The Post and Courier recently reported on a new digital currency named for actor and comedian Bill Murray, called Murraycoin.
According to Murraycoin.org, the altcoin is a descendent of Bitcoin and Litecoin and is a decentralized P2P currency allowing instant payments worldwide. Murraycoin has 100-second transaction confirmations, which is six times faster than Bitcoin, according to the website.
In an interview with the Charleston, a South Carolina newspaper, Brock Holzer, a lead programmer behind Murraycoin, said he and others feel the altcoin, which launched in January, has the potential to raise funds for charity, educate people on the advantages on digital currencies, and catch on in the same manner as Bitcoin and Dogecoin initially did.
“I think a lot of people are still hesitant to get on board with the Bitcoin thing and alternative currency,” said Brian Schmidt, an initial investor who has volunteered his time trying spread the word about Murraycoin, to the Post and Courier. “A lot of people haven’t heard of it. But a lot of people like Bill Murray and have heard of Bill Murray.”
The actor has not endorsed the altcoin, but he has not condemned it either. Holzer told the newspaper that after multiple conversations with the man who oversees the Murray Bros. Foundation, a charity founded by Bill Murray and his brothers, the company was optimistic about Murray being involved in Murraycoin in some manner.
“My thinking is whatever they feel comfortable doing,” Holzer said. “It’s an open source project. I don’t own the company. I don’t own the coin. His involvement would definitely drive the value up. It would be nice to sit down and talk to him and kick around some ideas and come up with options.”
However, discussions have since slowed and an attempt to speak with Bill Murray about it directly during his golf tournament in March did not lead anywhere, said Holzer.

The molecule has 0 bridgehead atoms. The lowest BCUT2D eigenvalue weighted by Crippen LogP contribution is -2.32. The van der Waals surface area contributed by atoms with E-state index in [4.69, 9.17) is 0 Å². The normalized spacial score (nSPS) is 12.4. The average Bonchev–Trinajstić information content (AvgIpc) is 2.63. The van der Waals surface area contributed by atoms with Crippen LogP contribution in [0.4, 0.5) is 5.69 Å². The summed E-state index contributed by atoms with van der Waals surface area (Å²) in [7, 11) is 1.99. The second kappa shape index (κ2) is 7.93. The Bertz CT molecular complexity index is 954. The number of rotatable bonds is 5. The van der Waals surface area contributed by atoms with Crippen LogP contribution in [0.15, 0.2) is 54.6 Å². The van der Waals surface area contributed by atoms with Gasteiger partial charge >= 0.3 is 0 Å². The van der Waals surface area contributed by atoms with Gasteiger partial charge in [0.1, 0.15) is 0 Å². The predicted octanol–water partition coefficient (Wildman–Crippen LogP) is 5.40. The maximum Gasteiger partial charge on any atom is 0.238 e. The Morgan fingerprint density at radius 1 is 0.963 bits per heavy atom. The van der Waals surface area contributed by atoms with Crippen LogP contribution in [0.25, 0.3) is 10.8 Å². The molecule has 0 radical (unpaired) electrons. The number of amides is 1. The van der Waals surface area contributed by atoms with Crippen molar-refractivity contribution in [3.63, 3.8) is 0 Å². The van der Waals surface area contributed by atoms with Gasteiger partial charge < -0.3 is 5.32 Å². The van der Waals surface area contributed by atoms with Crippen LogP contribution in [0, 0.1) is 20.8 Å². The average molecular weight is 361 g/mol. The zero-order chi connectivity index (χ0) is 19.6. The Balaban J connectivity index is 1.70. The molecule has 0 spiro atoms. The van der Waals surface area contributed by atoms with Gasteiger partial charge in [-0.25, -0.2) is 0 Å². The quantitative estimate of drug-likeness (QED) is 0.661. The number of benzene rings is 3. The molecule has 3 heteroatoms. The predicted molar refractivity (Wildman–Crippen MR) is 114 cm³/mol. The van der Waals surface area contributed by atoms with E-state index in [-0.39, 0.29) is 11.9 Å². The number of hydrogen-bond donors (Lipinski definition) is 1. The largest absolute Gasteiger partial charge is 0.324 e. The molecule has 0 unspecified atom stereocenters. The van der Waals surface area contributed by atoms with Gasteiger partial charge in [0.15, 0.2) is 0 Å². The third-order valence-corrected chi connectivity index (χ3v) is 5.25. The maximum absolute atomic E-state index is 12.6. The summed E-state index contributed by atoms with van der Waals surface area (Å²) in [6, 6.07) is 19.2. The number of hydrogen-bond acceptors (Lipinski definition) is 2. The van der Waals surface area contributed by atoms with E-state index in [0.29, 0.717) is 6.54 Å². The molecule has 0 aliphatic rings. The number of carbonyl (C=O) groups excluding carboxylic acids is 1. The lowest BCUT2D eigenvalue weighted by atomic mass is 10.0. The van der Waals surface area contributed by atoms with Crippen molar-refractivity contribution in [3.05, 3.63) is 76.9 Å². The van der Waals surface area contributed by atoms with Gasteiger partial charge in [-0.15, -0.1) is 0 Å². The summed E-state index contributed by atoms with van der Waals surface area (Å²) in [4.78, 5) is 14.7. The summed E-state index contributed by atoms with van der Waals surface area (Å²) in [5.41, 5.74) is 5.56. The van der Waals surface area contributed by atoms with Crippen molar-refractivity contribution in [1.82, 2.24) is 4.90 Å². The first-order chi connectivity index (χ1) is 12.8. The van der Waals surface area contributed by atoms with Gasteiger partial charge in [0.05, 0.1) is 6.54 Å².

“Currently we have Bill Murray’s indifference, but we’re working on getting him directly involved,” states the company behind Murraycoin.
Schmidt told the Post and Courier that Murray’s indifference has hindered both Murraycoin’s growth and investors’ interest. As of the article’s publication, one Murraycoin is worth less than a nickel and all one can do with the coin is say they have one.
“For now that’s all you can do, yeah,” said Schmidt. “Because of a lack of official endorsement there hasn’t been interest in paying for it. I think once people know about it and figure out it’s legitimate and learn more about it they’ll be willing to accept it as payment.”
Holzer, who became interested in digital currency because of how easy and less expensive a global currency could be, told the newspaper that he thought of Bill Murray to represent the project because he has loved the actor’s movies since he was a kid and he knew charity was important to Murray.
If Murraycoin does catch on, it would benefit the Murray Bros. Foundation, which, according to the altcoin’s website, has received more than 531,000 Murraycoins in donations.
The Post and Courier reports that currently, the Murraycoin can only be bought with Bitcoins at Cryptsy.com, but Schmidt said the company plans to accept US dollars on its website soon.
Image credit: Siebbi